Jewish Childhood Education & Special Education

The only one of its kind, our new master's program in Jewish Childhood Education & Special Education, led by Jewish special education expert, Dr. Jeff Lichtman, will welcome its inaugural cohort in Fall 2019. Geared towards educators in the Jewish community and with a unique focus on Jewish education, candidates will be prepared to work in a wide variety of teaching and leadership positions in schools and other special education settings. Graduates of this two-year master of science in education program will be eligible for dual NYSED licensure in Special Education and Education, upon completing all NYSED requirements.

This program will provide ongoing professional development and support to its graduates as well as career counseling to help each graduate achieve their professional goals in balance with their life goals.


Taught by leading practitioners in the field, courses are built on empirically-based theory and innovative practice in educational methodology. Course offerings include: understanding learning disabilities and evidence-based intervention; positive and successful classroom management; and teaching of Hebrew reading (Kriah) effectively. Emphasis will be placed on understanding the student and his context, in order to provide meaningful and engaging instruction.


Applicants must follow the general admission requirements & guidelines for the Graduate School of Education. Any questions? Please reach out to Dr. Jeff Lichtman, program chair.


FALL 2019

JESN 600: Philosophy and Practice of Jewish Education and Jewish Special Education

This course explores how philosophy and history inform - and should inform - the practice of Jewish education/Special education. It focuses on how early Greek and Jewish writings and perspectives on education and special education relate to modern educational theory and practice, and how practical and philosophical developments in the modern period have shaped education and Jewish education. Attention is also directed to current practice and debates on meeting the wide range of educational and social-emotional needs of all students, as well as the role that technology plays in society and in the schoolroom.

JESN 691: Methods in Teaching Traditional Jewish Texts

This course focuses on the pedagogical principles and classroom practices essential for successful teaching of traditional Jewish texts to diverse learners. Course topics include application of theoretical knowledge and instructional strategies to teaching texts to students with various learning styles and challenges; development of skills required to both create and evaluate instructional materials; critical approaches to understanding, use, and misuse of educational technology; and the assessment of student learning in text-based classes. Students are exposed to and engage with evidence-based methods of instruction and critically examine the concept that instruction should be evidence-based. There is a deep focus on application of concepts and skills in real-life settings;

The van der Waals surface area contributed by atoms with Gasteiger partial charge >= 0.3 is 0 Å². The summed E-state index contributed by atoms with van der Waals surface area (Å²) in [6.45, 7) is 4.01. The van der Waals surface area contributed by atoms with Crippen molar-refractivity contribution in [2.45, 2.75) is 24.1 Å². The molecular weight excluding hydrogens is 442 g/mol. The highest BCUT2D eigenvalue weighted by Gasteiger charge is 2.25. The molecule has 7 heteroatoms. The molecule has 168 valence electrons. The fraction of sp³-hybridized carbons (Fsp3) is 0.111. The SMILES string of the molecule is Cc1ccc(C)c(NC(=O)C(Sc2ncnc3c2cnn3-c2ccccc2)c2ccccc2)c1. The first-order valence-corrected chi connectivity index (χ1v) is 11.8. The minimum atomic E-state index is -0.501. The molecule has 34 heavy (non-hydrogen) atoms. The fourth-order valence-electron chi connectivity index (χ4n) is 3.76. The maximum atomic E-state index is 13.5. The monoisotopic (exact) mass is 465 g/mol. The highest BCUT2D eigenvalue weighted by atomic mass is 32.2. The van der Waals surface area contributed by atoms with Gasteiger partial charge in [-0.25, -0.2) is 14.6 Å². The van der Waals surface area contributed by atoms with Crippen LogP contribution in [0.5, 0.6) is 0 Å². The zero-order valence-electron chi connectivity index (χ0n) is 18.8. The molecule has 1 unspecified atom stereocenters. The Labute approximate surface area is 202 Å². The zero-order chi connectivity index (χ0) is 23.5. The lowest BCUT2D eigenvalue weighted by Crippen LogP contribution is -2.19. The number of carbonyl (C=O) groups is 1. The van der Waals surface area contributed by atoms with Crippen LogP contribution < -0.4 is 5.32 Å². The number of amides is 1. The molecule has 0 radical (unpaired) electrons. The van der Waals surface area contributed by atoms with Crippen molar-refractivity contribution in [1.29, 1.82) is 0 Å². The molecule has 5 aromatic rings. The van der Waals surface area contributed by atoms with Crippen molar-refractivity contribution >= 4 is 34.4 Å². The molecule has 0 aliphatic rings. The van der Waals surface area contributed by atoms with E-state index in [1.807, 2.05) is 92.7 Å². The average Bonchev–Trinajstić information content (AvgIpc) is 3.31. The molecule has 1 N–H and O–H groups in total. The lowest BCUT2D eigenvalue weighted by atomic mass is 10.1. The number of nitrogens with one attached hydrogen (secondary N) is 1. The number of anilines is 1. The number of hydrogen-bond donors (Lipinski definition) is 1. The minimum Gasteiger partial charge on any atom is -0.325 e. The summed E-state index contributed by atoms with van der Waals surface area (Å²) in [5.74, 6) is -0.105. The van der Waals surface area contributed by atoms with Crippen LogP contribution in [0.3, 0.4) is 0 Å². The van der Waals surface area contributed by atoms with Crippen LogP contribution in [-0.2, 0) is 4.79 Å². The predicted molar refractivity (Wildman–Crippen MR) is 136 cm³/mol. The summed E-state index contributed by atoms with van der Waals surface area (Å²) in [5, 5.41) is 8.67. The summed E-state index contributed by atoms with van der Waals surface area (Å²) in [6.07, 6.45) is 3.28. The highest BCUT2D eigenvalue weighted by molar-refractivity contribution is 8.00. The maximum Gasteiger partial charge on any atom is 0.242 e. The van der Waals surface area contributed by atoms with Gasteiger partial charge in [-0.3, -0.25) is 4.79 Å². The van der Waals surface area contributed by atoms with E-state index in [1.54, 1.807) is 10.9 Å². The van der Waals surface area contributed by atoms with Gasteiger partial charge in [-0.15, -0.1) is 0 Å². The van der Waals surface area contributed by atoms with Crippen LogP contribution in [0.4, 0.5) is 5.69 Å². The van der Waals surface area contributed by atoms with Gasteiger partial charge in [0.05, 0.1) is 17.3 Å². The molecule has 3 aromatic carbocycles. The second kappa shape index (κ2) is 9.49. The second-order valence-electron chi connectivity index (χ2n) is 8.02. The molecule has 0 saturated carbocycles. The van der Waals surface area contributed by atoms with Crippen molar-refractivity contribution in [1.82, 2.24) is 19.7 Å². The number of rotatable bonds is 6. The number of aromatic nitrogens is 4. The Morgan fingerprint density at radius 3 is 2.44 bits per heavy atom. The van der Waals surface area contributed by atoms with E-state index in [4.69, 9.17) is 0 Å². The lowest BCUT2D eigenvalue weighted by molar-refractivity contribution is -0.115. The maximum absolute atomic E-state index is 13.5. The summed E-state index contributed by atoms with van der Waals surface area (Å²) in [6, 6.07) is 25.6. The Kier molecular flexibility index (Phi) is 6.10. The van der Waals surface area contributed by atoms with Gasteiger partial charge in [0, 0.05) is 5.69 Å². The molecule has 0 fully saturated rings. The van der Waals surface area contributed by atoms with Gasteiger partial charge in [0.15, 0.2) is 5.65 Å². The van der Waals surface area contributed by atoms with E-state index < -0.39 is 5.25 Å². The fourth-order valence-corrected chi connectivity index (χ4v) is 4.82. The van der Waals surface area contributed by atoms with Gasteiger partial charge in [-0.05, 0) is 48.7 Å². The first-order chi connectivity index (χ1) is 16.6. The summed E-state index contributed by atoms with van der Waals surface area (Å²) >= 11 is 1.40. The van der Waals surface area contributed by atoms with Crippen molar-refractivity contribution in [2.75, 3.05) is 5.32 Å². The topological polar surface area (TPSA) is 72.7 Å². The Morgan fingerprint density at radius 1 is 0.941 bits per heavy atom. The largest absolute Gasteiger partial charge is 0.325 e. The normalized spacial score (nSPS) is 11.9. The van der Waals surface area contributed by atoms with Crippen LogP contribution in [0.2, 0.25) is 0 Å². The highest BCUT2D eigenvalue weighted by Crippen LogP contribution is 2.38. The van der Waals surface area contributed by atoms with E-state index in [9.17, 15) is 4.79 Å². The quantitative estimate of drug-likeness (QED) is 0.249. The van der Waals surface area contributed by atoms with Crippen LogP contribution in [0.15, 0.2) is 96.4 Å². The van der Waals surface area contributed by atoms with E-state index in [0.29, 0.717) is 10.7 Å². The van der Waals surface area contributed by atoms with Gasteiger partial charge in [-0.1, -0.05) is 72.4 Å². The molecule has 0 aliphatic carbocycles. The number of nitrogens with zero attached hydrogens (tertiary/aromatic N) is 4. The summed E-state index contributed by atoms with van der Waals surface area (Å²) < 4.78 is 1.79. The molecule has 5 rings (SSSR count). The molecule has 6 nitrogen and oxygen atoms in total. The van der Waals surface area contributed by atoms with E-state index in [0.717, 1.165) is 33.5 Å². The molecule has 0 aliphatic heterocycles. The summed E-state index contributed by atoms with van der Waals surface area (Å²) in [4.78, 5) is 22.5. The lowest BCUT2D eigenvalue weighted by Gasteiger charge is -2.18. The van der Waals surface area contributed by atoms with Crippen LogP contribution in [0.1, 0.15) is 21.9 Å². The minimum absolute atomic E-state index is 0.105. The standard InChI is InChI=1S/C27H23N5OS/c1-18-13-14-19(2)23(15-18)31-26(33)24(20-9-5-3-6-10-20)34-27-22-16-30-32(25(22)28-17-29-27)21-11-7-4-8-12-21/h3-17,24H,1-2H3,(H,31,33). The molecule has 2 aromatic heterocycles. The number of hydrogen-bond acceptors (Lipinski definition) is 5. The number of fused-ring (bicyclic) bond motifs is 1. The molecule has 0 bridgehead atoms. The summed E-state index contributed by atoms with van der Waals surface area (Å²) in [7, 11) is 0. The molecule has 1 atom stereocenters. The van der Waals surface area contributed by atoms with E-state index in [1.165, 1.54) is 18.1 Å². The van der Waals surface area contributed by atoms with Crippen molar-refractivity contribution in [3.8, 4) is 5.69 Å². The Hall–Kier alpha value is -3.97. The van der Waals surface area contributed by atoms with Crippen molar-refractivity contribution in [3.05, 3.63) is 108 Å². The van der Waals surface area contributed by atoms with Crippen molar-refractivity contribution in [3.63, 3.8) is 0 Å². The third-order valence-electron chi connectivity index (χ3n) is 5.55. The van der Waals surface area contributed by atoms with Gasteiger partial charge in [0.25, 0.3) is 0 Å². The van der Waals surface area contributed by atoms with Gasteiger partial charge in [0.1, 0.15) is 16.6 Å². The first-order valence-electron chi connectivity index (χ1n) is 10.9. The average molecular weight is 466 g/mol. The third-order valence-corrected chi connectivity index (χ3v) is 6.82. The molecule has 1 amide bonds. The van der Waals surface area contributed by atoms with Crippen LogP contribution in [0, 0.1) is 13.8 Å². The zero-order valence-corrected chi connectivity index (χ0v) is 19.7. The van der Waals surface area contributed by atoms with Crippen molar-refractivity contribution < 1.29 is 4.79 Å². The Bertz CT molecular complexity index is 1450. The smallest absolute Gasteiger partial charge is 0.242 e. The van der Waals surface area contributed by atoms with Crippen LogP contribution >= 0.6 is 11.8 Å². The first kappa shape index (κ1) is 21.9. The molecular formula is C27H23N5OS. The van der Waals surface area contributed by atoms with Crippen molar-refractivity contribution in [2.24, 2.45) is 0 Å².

JESN 602: Teaching Students with Disabilities in Jewish Schools

This course focuses on developing an understanding of different disabilities and their effect on learning within a variety of settings including the Jewish Day School. Current approaches to teaching children with disabilities based on current theories, and state and federal special education laws and regulations; will be closely examined. Inclusion and the concept of the least restrictive environment; early intervention; special education curriculum modifications, classroom management, and use of technology; planning and designing co-teaching and collaborative work with other teachers; developing partnerships, including with the family, for the benefit of students with disabilities; transition services and employment; education challenges and instructional approaches for children with cognitive deficits, physical and sensory impairments, language delays, emotional disturbance, and learning disabilities; working with children with autism; application of principle of response to intervention and differentiated instruction will be reviewed. Students are exposed to evidence-based instructional methods and critically examine the concept that instructions should be evidence-based.


JESN 640: Assessment and Remediation of Individual Learning Differences

This course focuses on:

  • assessment in general education and special education of individual differences in intelligence, learning potential, personality, motivation, and student achievement
  • management of data from assessment and monitoring of student progress
  • characteristics of standardized tests
  • the role of educational testing in program design and informing instruction, particularly for students with disabilities, including children with autism
  • use of achievement tests
  • introduction to dynamic (or interactive) assessment
  • differences between static and dynamic assessment
  • the use of teacher-made, informal tests
  • the opportunity to observe and practice use of achievement tests and/or curriculum-based assessment approaches in the classroom
  • testing concepts
  • the application of assessment to the classroom setting.

The goal of the course is to relate assessment principles to standards-based instruction, identify appropriate performance standards, effectively communicate these standards, and provide appropriate feedback to students. Included are planning of summative assessments, the construction and use of multiple choice, true-false, and essay type items, performance assessments and portfolios, student observation techniques and rating scales, and the use and interpretation of standardized test data.

JESN 680: Arts